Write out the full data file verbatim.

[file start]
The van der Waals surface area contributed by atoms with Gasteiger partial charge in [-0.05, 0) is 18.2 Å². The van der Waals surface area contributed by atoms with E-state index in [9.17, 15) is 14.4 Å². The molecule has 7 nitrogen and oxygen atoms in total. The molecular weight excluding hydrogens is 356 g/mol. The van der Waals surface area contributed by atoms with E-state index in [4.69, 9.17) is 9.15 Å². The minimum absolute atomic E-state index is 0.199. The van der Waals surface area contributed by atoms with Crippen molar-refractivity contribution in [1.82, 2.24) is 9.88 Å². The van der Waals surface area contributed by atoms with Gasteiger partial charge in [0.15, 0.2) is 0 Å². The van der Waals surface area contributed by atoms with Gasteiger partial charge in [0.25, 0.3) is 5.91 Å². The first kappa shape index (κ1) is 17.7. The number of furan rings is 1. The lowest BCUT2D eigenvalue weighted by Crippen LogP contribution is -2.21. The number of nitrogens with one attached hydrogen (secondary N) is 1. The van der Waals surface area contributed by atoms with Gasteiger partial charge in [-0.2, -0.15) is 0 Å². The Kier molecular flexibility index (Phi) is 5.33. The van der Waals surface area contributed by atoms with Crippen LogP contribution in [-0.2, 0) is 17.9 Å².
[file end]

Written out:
The van der Waals surface area contributed by atoms with Gasteiger partial charge in [-0.05, 0) is 18.2 Å². The van der Waals surface area contributed by atoms with E-state index in [9.17, 15) is 14.4 Å². The molecule has 7 nitrogen and oxygen atoms in total. The molecular weight excluding hydrogens is 356 g/mol. The van der Waals surface area contributed by atoms with E-state index in [4.69, 9.17) is 9.15 Å². The minimum absolute atomic E-state index is 0.199. The van der Waals surface area contributed by atoms with Crippen molar-refractivity contribution in [1.82, 2.24) is 9.88 Å². The van der Waals surface area contributed by atoms with Gasteiger partial charge in [0.15, 0.2) is 0 Å². The van der Waals surface area contributed by atoms with Gasteiger partial charge in [0.25, 0.3) is 5.91 Å². The first kappa shape index (κ1) is 17.7. The number of furan rings is 1. The lowest BCUT2D eigenvalue weighted by Crippen LogP contribution is -2.21. The number of nitrogens with one attached hydrogen (secondary N) is 1. The van der Waals surface area contributed by atoms with Gasteiger partial charge in [-0.2, -0.15) is 0 Å². The Kier molecular flexibility index (Phi) is 5.33. The van der Waals surface area contributed by atoms with Crippen LogP contribution in [-0.2, 0) is 17.9 Å².